Taxis are available in Kauai but are fewer and farther between in comparison to more populated islands, such as Oahu. Still, you can find taxis on the island but you're going to have to work harder to get to them by calling and scheduling in advance. Fares here are regulated by the Kauai government so no matter which taxi company you choose to use, all the prices are supposed to be the same. Fares start at $3 for the first tenth mile then becomes an additional $0.30 cents for every tenth mile thereafter. Ride-hailing apps, such as Uber and Lyft, are also available on Kauai.

Explore More of Kauai

Recommended

The 5 Best Kauai Helicopter Tours

See the Garden Island's far-reaching beauty from the air.

Holly JohnsonJune 14, 2019

The 6 Best Las Vegas Helicopter Tours

Get a thrilling look at the lights and sights of Sin City and its surroundings with one of these tours.

Holly JohnsonJune 13, 2019

20 Road Trip Essentials for Your Vacation

These road trip must-haves can help you save money, travel more comfortably and ensure you stay safe on the open road.

Holly JohnsonJune 13, 2019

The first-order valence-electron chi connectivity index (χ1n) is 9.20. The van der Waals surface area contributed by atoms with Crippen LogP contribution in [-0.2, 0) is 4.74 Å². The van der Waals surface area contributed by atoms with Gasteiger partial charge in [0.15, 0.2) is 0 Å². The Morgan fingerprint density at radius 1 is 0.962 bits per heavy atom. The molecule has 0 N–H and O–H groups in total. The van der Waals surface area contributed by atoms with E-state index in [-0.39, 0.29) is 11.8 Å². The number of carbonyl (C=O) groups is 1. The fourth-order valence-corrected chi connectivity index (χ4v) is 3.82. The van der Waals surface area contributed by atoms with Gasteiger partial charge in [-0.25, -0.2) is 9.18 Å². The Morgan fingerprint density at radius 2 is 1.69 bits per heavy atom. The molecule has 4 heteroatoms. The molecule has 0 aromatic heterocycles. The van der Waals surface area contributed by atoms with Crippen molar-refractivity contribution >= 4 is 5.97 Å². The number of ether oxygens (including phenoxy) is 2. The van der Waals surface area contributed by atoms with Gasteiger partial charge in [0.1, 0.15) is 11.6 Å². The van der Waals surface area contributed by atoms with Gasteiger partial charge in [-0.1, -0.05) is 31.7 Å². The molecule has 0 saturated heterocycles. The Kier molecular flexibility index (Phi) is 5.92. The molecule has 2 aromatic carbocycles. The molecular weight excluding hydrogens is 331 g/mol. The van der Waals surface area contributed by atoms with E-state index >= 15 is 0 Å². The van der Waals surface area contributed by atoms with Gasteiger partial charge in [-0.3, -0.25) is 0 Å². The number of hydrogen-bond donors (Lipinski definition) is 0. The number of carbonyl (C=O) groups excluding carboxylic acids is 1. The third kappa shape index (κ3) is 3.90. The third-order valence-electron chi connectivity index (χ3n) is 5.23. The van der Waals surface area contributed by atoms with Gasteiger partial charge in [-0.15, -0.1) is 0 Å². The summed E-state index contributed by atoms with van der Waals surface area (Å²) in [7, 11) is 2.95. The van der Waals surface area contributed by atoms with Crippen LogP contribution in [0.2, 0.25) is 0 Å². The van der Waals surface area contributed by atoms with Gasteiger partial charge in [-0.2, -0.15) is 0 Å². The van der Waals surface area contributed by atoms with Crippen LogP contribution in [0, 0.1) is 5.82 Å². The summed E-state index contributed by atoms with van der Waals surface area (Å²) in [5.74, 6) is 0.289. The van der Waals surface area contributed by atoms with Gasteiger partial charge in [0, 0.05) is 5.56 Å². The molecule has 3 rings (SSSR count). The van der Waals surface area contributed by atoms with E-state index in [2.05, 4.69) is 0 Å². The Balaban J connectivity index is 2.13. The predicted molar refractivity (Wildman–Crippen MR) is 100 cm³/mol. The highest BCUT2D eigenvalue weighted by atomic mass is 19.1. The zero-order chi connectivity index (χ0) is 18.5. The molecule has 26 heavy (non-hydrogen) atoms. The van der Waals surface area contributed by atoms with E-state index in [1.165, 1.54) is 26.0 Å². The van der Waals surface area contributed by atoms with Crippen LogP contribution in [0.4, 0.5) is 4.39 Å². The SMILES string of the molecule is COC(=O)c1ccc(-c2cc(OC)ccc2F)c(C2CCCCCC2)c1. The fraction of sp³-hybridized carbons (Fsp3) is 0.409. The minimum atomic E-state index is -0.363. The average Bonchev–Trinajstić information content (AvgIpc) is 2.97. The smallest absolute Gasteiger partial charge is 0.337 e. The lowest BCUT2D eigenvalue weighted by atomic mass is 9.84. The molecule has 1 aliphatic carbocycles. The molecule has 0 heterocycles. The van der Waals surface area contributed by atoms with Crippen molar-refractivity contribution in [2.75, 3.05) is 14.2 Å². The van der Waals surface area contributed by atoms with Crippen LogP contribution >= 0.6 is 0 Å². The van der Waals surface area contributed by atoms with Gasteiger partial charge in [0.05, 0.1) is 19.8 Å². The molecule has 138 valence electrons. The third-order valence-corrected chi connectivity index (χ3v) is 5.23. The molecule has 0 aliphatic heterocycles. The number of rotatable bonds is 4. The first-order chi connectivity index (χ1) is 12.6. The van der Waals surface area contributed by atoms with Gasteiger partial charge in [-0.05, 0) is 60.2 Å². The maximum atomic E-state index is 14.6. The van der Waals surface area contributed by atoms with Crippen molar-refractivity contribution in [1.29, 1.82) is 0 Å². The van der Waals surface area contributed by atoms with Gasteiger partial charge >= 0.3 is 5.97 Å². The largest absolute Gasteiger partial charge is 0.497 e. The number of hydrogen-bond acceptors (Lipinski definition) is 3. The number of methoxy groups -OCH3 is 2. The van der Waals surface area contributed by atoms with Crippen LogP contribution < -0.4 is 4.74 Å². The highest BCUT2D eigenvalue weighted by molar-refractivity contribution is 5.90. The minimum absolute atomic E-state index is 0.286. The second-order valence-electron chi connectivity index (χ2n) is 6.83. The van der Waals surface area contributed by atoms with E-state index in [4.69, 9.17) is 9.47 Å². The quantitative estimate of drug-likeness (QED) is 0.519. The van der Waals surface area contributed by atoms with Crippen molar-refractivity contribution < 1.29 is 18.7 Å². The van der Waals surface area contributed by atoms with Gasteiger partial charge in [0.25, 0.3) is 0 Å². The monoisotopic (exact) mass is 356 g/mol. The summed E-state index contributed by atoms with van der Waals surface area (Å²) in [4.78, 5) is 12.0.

13 Top Charlottesville Wineries to Visit

Sip a glass of Virginia's signature viognier as the sun sets over the Blue Ridge Mountains.

Gwen PratesiJune 12, 2019

The 16 Best Seattle Tours

Explore the Emerald City's natural beauty and urban offerings with these guided excursions.

Lyn MettlerJune 12, 2019

The 24 Best London Tours

Whether it's your first time in London or you're a repeat visitor, you'll experience a side of the city you've never seen with these tours.

Kim Foley MacKinnonJune 6, 2019

The 21 Best Paris Tours

Enhance your visit to the City of Love with one of these top tours.

Claire LawtonJune 5, 2019

The 20 Best New York City Tours

These guided tours help make the most of your time in the Big Apple.

John RodwanJune 4, 2019

The 24 Best Rome Tours

Enjoy the efficiency of an organized tour led by experts who bring Rome's history to life.

Kyle McCarthyMay 31, 2019

The 8 Best Savannah Ghost Tours

Prove you're not afraid of the dark by taking one of these terrifying tours.

Gwen PratesiMay 31, 2019